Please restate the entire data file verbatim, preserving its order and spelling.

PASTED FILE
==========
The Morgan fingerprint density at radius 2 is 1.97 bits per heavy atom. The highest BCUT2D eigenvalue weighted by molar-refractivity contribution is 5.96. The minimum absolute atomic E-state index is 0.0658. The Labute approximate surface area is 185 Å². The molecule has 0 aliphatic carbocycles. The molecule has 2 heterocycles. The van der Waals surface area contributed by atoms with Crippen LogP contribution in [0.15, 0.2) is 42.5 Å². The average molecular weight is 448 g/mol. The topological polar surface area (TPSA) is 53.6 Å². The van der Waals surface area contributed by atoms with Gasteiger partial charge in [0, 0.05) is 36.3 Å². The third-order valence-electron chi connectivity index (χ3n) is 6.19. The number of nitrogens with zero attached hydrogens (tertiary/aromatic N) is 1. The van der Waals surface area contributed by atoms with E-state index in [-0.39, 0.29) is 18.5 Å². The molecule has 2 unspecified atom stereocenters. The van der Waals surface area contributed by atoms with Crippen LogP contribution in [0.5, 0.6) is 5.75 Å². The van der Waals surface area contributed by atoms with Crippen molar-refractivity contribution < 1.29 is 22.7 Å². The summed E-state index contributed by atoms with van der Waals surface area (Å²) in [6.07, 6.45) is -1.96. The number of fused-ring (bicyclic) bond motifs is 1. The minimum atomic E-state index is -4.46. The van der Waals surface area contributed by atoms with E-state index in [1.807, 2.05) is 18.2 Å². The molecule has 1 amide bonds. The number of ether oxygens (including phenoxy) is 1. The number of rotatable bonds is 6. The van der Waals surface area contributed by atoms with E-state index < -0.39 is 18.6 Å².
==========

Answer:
The Morgan fingerprint density at radius 2 is 1.97 bits per heavy atom. The highest BCUT2D eigenvalue weighted by molar-refractivity contribution is 5.96. The minimum absolute atomic E-state index is 0.0658. The Labute approximate surface area is 185 Å². The molecule has 0 aliphatic carbocycles. The molecule has 2 heterocycles. The van der Waals surface area contributed by atoms with Crippen LogP contribution in [0.15, 0.2) is 42.5 Å². The average molecular weight is 448 g/mol. The topological polar surface area (TPSA) is 53.6 Å². The van der Waals surface area contributed by atoms with Gasteiger partial charge in [0, 0.05) is 36.3 Å². The third-order valence-electron chi connectivity index (χ3n) is 6.19. The number of nitrogens with zero attached hydrogens (tertiary/aromatic N) is 1. The van der Waals surface area contributed by atoms with E-state index in [-0.39, 0.29) is 18.5 Å². The molecule has 2 unspecified atom stereocenters. The van der Waals surface area contributed by atoms with Crippen LogP contribution in [0.5, 0.6) is 5.75 Å². The van der Waals surface area contributed by atoms with Crippen molar-refractivity contribution < 1.29 is 22.7 Å². The summed E-state index contributed by atoms with van der Waals surface area (Å²) in [6.07, 6.45) is -1.96. The number of fused-ring (bicyclic) bond motifs is 1. The minimum atomic E-state index is -4.46. The van der Waals surface area contributed by atoms with E-state index in [1.807, 2.05) is 18.2 Å². The molecule has 1 amide bonds. The number of ether oxygens (including phenoxy) is 1. The number of rotatable bonds is 6. The van der Waals surface area contributed by atoms with E-state index < -0.39 is 18.6 Å².